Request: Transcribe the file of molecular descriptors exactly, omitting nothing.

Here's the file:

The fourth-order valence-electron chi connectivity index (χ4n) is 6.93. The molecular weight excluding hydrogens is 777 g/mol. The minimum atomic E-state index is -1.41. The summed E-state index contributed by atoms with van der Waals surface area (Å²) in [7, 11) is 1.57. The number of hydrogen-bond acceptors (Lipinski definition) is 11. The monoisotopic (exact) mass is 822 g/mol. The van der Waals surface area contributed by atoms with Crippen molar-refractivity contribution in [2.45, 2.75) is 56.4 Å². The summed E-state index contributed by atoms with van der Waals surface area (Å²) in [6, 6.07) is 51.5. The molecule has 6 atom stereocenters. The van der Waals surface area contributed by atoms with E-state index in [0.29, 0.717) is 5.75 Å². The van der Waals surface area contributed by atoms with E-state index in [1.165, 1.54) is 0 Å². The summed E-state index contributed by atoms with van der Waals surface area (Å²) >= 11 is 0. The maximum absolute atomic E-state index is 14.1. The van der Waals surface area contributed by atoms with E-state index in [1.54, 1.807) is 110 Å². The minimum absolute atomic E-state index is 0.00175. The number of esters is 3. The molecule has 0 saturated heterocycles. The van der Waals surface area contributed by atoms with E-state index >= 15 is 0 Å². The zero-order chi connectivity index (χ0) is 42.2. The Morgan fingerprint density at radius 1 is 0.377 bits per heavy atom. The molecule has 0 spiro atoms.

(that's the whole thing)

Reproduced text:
The fourth-order valence-electron chi connectivity index (χ4n) is 6.93. The molecular weight excluding hydrogens is 777 g/mol. The minimum atomic E-state index is -1.41. The summed E-state index contributed by atoms with van der Waals surface area (Å²) in [7, 11) is 1.57. The number of hydrogen-bond acceptors (Lipinski definition) is 11. The monoisotopic (exact) mass is 822 g/mol. The van der Waals surface area contributed by atoms with Crippen molar-refractivity contribution in [2.45, 2.75) is 56.4 Å². The summed E-state index contributed by atoms with van der Waals surface area (Å²) in [6, 6.07) is 51.5. The molecule has 6 atom stereocenters. The van der Waals surface area contributed by atoms with E-state index in [0.29, 0.717) is 5.75 Å². The van der Waals surface area contributed by atoms with E-state index in [1.165, 1.54) is 0 Å². The summed E-state index contributed by atoms with van der Waals surface area (Å²) >= 11 is 0. The maximum absolute atomic E-state index is 14.1. The van der Waals surface area contributed by atoms with E-state index in [1.54, 1.807) is 110 Å². The minimum absolute atomic E-state index is 0.00175. The number of esters is 3. The molecule has 0 saturated heterocycles. The van der Waals surface area contributed by atoms with E-state index >= 15 is 0 Å². The zero-order chi connectivity index (χ0) is 42.2. The Morgan fingerprint density at radius 1 is 0.377 bits per heavy atom. The molecule has 0 spiro atoms.